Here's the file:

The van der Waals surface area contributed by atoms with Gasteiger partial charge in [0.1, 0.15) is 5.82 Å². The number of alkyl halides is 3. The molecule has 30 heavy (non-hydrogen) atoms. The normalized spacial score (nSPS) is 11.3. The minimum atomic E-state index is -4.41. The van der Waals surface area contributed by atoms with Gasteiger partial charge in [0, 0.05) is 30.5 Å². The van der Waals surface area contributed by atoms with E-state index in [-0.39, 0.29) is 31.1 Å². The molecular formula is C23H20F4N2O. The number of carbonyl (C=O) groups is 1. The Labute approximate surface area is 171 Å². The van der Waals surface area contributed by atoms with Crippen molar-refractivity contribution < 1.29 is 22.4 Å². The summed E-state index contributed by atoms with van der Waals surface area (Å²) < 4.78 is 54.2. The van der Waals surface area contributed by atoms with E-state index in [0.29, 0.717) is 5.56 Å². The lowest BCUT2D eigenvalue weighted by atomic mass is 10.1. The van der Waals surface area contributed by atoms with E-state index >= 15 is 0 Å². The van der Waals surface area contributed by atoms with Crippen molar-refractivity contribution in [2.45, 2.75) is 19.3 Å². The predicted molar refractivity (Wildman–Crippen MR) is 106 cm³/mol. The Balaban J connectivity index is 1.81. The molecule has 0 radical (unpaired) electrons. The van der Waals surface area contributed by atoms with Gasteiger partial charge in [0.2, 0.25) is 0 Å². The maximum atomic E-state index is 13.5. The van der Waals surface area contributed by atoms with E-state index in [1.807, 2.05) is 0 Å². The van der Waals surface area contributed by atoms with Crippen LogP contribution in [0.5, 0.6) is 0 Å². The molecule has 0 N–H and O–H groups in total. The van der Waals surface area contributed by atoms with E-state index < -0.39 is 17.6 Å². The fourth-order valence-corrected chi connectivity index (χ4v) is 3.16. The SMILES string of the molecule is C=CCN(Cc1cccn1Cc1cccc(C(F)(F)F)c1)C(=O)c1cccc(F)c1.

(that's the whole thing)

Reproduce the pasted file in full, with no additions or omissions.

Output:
The van der Waals surface area contributed by atoms with Gasteiger partial charge in [0.1, 0.15) is 5.82 Å². The number of alkyl halides is 3. The molecule has 30 heavy (non-hydrogen) atoms. The normalized spacial score (nSPS) is 11.3. The minimum atomic E-state index is -4.41. The van der Waals surface area contributed by atoms with Gasteiger partial charge in [0, 0.05) is 30.5 Å². The van der Waals surface area contributed by atoms with E-state index in [-0.39, 0.29) is 31.1 Å². The molecular formula is C23H20F4N2O. The number of carbonyl (C=O) groups is 1. The Labute approximate surface area is 171 Å². The van der Waals surface area contributed by atoms with Crippen molar-refractivity contribution < 1.29 is 22.4 Å². The summed E-state index contributed by atoms with van der Waals surface area (Å²) < 4.78 is 54.2. The van der Waals surface area contributed by atoms with E-state index in [0.29, 0.717) is 5.56 Å². The lowest BCUT2D eigenvalue weighted by atomic mass is 10.1. The van der Waals surface area contributed by atoms with E-state index >= 15 is 0 Å². The van der Waals surface area contributed by atoms with Crippen molar-refractivity contribution in [2.45, 2.75) is 19.3 Å². The predicted molar refractivity (Wildman–Crippen MR) is 106 cm³/mol. The Balaban J connectivity index is 1.81. The molecule has 0 radical (unpaired) electrons. The van der Waals surface area contributed by atoms with Gasteiger partial charge in [0.2, 0.25) is 0 Å². The maximum atomic E-state index is 13.5. The van der Waals surface area contributed by atoms with E-state index in [1.807, 2.05) is 0 Å². The van der Waals surface area contributed by atoms with Crippen LogP contribution in [0.5, 0.6) is 0 Å². The molecule has 0 N–H and O–H groups in total. The van der Waals surface area contributed by atoms with E-state index < -0.39 is 17.6 Å². The fourth-order valence-corrected chi connectivity index (χ4v) is 3.16. The SMILES string of the molecule is C=CCN(Cc1cccn1Cc1cccc(C(F)(F)F)c1)C(=O)c1cccc(F)c1.